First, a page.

Last Updated: 2nd May, 2024

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How To Use The LVR Calculator

The LVR calculator is a simple tool that can help you understand your Loan-to-Value Ratio. The calculator asks for two pieces of information:

  • 1. Property value: The current market value of the property you are buying.
  • 2. Loan amount: The amount of money you are borrowing from the lender.

Once you have entered this information, the calculator will determine your LVR, and the result will be displayed in blue.

Click on the orange “Find Out How” button if you would like us to help you with your mortgage.

Enter your email address if you want a copy of your result.

Why Use The LVR Calculator?

The LVR calculator is a useful tool to help you understand your financial situation and to compare different loan options. Here are some of the benefits of using the LVR calculator:
  • It is free.
  • It provides immediate results. With just a few inputs, you can quickly grasp the percentage of the property’s value that will be financing through a loan.
  • It shows you whether your LVR exceeds the threshold requiring Lenders Mortgage Insurance. This is important to know, as LMI can affect your upfront costs and ongoing mortgage payments.
  • It can help you evaluate your risk profile and take measures to reduce it, potentially leading to better loan terms and interest rates.
It is important to note that the LVR calculator is only a rough estimate. Your actual LVR may be different depending on the lender’s criteria.

The 360° Home Loan Assessor simplifies the process, allowing you to estimate your LVR effortlessly and gain insights into your financial position.

What is LVR?

The Loan-to-Value Ratio (LVR) of your loan is the percentage of the property value that you’re borrowing.

Lenders use the LVR to assess your home loan application, as it indicates the likelihood that they will lose money if you can’t repay your loan.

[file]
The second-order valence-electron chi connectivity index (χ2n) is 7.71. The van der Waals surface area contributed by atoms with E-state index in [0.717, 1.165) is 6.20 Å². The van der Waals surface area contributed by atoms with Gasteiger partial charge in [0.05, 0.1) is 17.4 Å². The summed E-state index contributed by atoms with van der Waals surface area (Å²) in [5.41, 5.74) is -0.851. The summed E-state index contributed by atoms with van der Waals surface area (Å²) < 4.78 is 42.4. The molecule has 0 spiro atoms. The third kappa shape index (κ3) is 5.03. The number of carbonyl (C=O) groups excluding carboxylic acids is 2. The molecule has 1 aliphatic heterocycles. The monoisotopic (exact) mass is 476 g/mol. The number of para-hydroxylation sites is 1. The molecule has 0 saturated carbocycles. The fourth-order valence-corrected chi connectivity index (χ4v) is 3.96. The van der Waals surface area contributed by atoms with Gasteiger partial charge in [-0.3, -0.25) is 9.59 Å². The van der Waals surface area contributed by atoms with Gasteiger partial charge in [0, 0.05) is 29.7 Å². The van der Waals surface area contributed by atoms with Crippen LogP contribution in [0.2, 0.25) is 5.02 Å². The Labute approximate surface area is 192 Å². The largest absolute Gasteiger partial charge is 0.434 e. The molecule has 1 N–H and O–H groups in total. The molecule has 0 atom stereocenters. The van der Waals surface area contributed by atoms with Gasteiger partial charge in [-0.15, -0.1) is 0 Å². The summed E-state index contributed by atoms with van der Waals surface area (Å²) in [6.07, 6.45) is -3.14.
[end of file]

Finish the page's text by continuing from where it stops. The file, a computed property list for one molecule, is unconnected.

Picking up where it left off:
An LVR of 100% is a very high risk, whereas an LVR of 80% or less is considered safe by most lenders. The majority of lenders will require you to pay Lenders Mortgage Insurance (LMI) if you borrow over 80% LVR.

Looking for ways to borrow at a high LVR?

Check out 5 Ways To Borrow At A High LVR to do just that!

How To Calculate LVR

How to calculate LVR

If you borrow $900,000 against a property valued at $1,000,000, then what would your LVR be?

Loan amount: $900,000

Property value: $1,000,000

LVR calculation: 900,000 / 1,000,000 = 90% LVR

This would be considered high-risk LVR by the lender, so they would require LMI for your loan.

Examples Of LVR Calculations in Different Scenarios

How Will LVR Affect My Home Loan?

Your LVR will affect your home loan in a few ways.
  • Lenders typically charge higher interest rates on loans with higher LVRs. This is because they are considered to be riskier loans.
  • If your LVR is higher, you may have less flexibility with your home loan. For example, you may not be able to make extra repayments or refinance your loan as easily.
  • If your LVR is higher, you are more at risk of being “underwater” on your mortgage. This means you owe more on your loan than the property is worth. You could be in a difficult financial situation.

You can learn more on our LVR page.